9 Real Haunted Houses Across The United States — And The Horrifying Stories Behind Their Ghosts

Published October 27, 2021

The Winchester House: A Real Haunted House

Most Haunted House In America

PixabayFrom the outside, the Winchester House looks normal — but it’s totally different once you walk indoors.

Normally, haunted houses are regular homes that become haunted. But the Winchester Mystery House in San Jose, California, is an American haunted house built specifically as a haven from — and for — spirits.

The idea for the house came from a New England woman named Sarah Winchester. A wealthy widow, she’d once been married to William Winchester, whose family produced Winchester rifles. When William died a premature death from tuberculosis in 1881, Sarah sought the help of a spiritual medium.

The medium told her the family was cursed, haunted by the spirits of people killed by the company’s guns. The only way to appease these ghosts and avoid becoming their next victim, the medium said, was to build a great house for them out west. And as long as construction never stopped, she would be safe.

So Sarah got to work. For her, money was no object. She’d inherited hundreds of millions of dollars from her husband, and thousands more poured in every day from Winchester Arms. Indeed, she couldn’t spend it fast enough — but not for lack of trying.

Sarah Winchester threw money at the house she wanted to build. As a result, the Winchester House began to grow and grow.

Sarah Winchester

San Jose Research LibrarySarah Winchester built a house to allegedly appease people killed by her husband’s rifles.

However, her house didn’t make much objective sense. Without a concrete plan, construction advanced haphazardly — this way, then that, a staircase here, a door to nowhere there. And as the house grew, so did its legend.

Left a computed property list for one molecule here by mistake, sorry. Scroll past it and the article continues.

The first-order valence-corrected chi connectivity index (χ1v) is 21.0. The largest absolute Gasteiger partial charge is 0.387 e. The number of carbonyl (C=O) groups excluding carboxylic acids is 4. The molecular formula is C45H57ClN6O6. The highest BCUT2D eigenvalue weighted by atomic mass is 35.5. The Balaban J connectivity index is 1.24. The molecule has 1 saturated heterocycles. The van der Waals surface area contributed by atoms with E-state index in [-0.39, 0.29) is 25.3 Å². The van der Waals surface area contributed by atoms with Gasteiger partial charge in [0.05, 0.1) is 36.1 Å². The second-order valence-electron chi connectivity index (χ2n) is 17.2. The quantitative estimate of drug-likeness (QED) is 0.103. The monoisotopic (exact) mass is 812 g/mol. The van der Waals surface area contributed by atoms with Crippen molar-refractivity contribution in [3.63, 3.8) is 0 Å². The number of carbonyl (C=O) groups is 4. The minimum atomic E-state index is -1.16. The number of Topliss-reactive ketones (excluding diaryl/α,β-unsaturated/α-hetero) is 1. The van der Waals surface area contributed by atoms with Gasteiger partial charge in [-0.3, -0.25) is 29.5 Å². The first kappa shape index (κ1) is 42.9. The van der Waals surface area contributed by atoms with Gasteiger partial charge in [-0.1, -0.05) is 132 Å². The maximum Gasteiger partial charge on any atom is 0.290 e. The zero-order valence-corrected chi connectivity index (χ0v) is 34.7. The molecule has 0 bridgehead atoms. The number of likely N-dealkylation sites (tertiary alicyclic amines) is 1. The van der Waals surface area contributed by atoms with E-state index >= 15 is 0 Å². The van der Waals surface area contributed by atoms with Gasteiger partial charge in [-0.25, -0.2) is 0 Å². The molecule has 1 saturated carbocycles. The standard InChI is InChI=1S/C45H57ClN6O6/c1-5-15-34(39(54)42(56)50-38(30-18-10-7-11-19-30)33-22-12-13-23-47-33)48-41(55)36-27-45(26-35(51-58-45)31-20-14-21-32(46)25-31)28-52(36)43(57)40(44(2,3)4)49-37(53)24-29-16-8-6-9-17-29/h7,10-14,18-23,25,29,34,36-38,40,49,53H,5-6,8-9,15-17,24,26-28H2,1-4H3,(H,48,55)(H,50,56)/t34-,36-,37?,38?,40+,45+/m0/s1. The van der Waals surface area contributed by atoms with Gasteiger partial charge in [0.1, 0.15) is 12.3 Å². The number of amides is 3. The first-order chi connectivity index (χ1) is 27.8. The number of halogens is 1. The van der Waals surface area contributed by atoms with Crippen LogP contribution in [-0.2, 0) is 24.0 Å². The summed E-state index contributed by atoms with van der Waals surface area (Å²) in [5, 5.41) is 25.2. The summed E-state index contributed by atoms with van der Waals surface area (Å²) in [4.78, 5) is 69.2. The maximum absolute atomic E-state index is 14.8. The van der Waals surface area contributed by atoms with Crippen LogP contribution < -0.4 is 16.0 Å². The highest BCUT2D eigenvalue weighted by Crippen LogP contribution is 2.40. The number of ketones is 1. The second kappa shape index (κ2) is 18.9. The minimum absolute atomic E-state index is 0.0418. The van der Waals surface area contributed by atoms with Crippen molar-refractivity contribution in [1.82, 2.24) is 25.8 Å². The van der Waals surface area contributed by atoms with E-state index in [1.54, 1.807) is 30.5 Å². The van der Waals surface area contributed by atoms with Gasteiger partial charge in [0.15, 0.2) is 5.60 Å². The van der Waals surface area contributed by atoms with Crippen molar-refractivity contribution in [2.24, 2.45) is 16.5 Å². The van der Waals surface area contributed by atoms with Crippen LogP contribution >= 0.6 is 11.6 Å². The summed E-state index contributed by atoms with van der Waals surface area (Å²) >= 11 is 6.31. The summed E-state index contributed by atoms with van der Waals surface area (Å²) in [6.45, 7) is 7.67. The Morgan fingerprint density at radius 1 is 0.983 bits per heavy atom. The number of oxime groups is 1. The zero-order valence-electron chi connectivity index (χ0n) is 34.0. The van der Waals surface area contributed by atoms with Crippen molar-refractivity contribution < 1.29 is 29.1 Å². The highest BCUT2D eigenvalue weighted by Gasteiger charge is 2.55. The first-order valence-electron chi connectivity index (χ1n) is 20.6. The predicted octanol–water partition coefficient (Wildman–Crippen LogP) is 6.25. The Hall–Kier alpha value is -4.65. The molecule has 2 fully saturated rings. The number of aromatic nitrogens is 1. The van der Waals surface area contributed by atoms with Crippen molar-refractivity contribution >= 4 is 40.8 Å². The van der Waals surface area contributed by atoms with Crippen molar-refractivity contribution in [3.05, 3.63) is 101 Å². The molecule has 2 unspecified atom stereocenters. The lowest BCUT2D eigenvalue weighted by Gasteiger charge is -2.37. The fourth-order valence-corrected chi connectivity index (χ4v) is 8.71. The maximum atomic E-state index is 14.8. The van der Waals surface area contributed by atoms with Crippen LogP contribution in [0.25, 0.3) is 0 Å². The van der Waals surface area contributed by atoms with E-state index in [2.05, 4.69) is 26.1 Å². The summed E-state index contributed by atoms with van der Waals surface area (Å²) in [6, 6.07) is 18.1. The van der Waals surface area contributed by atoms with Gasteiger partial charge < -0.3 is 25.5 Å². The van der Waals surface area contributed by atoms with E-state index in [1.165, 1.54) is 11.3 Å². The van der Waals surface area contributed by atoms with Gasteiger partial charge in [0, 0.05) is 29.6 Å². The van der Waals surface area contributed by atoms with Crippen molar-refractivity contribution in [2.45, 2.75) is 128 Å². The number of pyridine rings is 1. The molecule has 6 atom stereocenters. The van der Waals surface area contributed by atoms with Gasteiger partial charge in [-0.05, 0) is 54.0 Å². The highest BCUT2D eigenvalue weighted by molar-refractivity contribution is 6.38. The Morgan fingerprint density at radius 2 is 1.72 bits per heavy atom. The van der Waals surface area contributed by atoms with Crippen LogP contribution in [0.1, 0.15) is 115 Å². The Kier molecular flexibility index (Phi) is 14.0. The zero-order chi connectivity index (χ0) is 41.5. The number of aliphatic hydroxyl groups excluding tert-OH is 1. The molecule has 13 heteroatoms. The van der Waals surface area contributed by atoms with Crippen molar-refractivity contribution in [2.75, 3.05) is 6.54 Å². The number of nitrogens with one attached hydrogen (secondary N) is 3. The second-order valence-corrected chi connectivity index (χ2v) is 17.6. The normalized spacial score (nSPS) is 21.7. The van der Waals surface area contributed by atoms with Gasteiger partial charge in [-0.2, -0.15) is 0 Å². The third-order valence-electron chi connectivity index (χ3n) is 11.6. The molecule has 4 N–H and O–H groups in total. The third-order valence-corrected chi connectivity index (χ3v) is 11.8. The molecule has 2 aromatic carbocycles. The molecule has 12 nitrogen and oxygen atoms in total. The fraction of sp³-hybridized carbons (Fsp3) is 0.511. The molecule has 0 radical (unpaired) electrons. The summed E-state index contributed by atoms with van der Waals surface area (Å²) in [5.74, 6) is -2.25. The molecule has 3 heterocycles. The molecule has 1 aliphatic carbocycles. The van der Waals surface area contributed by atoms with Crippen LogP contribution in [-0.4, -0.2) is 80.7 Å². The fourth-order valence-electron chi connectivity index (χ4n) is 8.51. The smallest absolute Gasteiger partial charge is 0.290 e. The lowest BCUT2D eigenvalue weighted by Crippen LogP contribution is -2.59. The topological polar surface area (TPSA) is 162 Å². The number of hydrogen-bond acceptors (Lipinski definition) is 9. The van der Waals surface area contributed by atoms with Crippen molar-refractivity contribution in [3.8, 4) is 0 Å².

A February 1895 article in The San Francisco Chronicle claimed that Sarah kept building the house to avoid death. Others say the confusing layout was meant to confound the spirits that haunted her.

“The sound of the hammer is never hushed,” the article said. “The reason for it is in Mrs. Winchester’s belief that when the house is entirely finished she will die.”

Sarah Winchester did die in 1922, after working on the house for 38 years. Today, it’s a maze of abruptly ending hallways, floors with windows, and stairways that ascend into the ceiling.

Many claim the place to be extremely haunted. Guests and employees of the Winchester Mystery House — now a popular tourist attraction — claim to have seen strange shadows, felt a mysterious tug, and heard unexplainable footsteps.

Kaleena Fraga
A staff writer for All That’s Interesting, Kaleena Fraga has also had her work featured in The Washington Post and Gastro Obscura, and she published a book on the Seattle food scene for the Eat Like A Local series. She graduated from Oberlin College, where she earned a double degree in American History and French.